'Pounding the streets' is possibly putting it a little strongly, but I've kept to my resolve to get out early in the morning and do a standard two-mile walk (and it is two miles - I measured it carefully, using connected waypoints, on a zoomed-into digital Ordnance Survey map on my laptop screen) at a good pace, sustained throughout. In fact this morning I did the two miles in 34 minutes non-stop, which of course is over three miles per hour.
Motivation is the thing. I am tired of feeling overweight. I am tired of carrying too much fat, and bulging in the wrong places. I am not a small woman, but I can be slimmer and feel fitter. I want the satisfaction of looking fit and healthy without seeming fanatical about all that. I don't ever want to be just muscle and bone - a little plumpness can look very pleasant - but I do want to shed weight and girth, and wear a wider range of clothes again. I want to look acceptable in a one-piece swimsuit, and not just like a beached whale. Just in case I can afford a second cruise at some point, I want to have a body that will look attractive on the sun deck. I want to live another thirty years. And now, with some NHS Trusts in the news about denying routine surgery to obese patients, the writing seems on the wall: excess weight must come off. Playing at it is no longer an option. It must be tackled seriously, and the effort made habitual.
Making a start is surely the biggest hurdle. I know myself. Short of a direct order from a surgeon, I do not take kindly to any advice or recommendations that are thrust at me, with the implication that I will be a Failed Person if I ignore any of it. I am very stubborn. I must adopt a regime of my own choosing, at a moment that feels right to me. But that moment has now come.
The thirty-four minute local morning walk each day is just the beginning. I shall gradually add to that, and will probably end up doing two such walks each day, all year round, as well as taking other opportunities to get up on my feet and go from point to point at a brisk pace.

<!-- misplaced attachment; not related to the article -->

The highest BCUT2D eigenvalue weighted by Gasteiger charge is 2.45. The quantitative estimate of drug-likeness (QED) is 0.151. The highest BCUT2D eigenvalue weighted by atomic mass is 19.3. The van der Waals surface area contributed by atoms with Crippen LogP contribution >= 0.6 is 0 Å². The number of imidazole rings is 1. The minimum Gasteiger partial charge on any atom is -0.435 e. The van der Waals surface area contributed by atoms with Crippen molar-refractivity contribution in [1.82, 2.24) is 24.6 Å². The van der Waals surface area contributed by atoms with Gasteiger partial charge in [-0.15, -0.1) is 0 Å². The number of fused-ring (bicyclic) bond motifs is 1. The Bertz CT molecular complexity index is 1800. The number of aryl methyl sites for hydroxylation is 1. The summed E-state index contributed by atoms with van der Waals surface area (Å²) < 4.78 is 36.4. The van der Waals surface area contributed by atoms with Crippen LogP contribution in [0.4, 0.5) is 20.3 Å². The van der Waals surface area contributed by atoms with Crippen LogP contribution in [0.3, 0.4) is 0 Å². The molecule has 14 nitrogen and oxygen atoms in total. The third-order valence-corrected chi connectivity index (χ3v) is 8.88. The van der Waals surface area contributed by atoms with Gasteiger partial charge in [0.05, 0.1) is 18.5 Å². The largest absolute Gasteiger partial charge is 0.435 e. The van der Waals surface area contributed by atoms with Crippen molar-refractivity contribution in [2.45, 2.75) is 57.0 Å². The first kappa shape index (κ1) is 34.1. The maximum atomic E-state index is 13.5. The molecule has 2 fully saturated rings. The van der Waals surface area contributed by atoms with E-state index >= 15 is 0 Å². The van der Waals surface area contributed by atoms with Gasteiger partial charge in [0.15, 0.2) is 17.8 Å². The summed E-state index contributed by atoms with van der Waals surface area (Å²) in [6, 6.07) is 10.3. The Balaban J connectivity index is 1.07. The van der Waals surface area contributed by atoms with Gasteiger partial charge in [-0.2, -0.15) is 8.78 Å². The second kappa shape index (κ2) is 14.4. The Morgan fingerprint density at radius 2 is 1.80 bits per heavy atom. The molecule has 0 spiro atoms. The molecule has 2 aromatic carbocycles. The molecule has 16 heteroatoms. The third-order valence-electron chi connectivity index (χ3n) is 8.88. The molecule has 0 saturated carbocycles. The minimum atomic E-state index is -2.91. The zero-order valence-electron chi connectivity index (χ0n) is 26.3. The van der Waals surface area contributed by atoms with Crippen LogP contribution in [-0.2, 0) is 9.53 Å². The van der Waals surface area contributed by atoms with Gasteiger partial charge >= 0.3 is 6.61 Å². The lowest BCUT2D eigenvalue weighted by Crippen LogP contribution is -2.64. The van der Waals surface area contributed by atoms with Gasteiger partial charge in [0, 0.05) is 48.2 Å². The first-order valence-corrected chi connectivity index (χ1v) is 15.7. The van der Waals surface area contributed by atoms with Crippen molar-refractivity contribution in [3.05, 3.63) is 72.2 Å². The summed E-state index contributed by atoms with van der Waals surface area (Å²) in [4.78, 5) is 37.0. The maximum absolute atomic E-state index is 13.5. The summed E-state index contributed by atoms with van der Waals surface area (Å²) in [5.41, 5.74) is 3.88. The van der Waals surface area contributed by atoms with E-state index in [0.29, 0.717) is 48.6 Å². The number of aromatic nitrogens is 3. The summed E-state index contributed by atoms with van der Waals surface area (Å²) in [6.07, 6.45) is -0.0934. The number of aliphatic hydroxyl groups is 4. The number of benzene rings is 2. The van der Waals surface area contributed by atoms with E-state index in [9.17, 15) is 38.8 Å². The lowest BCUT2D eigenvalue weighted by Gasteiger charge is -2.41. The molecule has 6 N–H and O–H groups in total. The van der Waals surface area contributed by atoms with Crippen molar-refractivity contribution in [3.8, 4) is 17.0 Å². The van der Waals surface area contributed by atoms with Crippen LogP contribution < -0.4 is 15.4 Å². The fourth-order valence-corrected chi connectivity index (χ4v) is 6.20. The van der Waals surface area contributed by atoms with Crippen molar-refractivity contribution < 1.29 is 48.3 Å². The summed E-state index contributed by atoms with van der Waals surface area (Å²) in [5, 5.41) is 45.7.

I've already decided that my next visit to London will be a structured one: I shall select a series of things that I want to photograph, and walk as fast as possible between them. So I won't be standing in queues, shuffling around museums, sitting in cafés, popping into shops, or lolling in parks. I shall be on my feet, legging it from point to point. And to be honest, with that background terrorist threat, it might not be safe to use the Underground. (I'd consider using the river buses, as a treat, though) This is of course a project for cooler months. I'm thinking mid-November. The off-peak day return fare on the train, with a Senior Railcard discount, is only £9.30. Add on - say - another £10.70 for lunch and refreshments until I go home in the late-afternoon, and I can have my walk, my photography, and a day in The Smoke on just one twenty-pound note. London can be done cheaply.
Talking of money, when the regular exercise is only walking there is no extra expense involved. Any suitable clothing will do. Footwear needs more attention, but then I have these Skechers, bought earlier this year:
A trip to London will require the usual orange cross-body Italian bag - there's a cardigan and water-bottle to carry - but my short-but-regular local morning walk needs only a bum bag. And I have a nice one, made of black leather. Here it is, in a shot taken yesterday: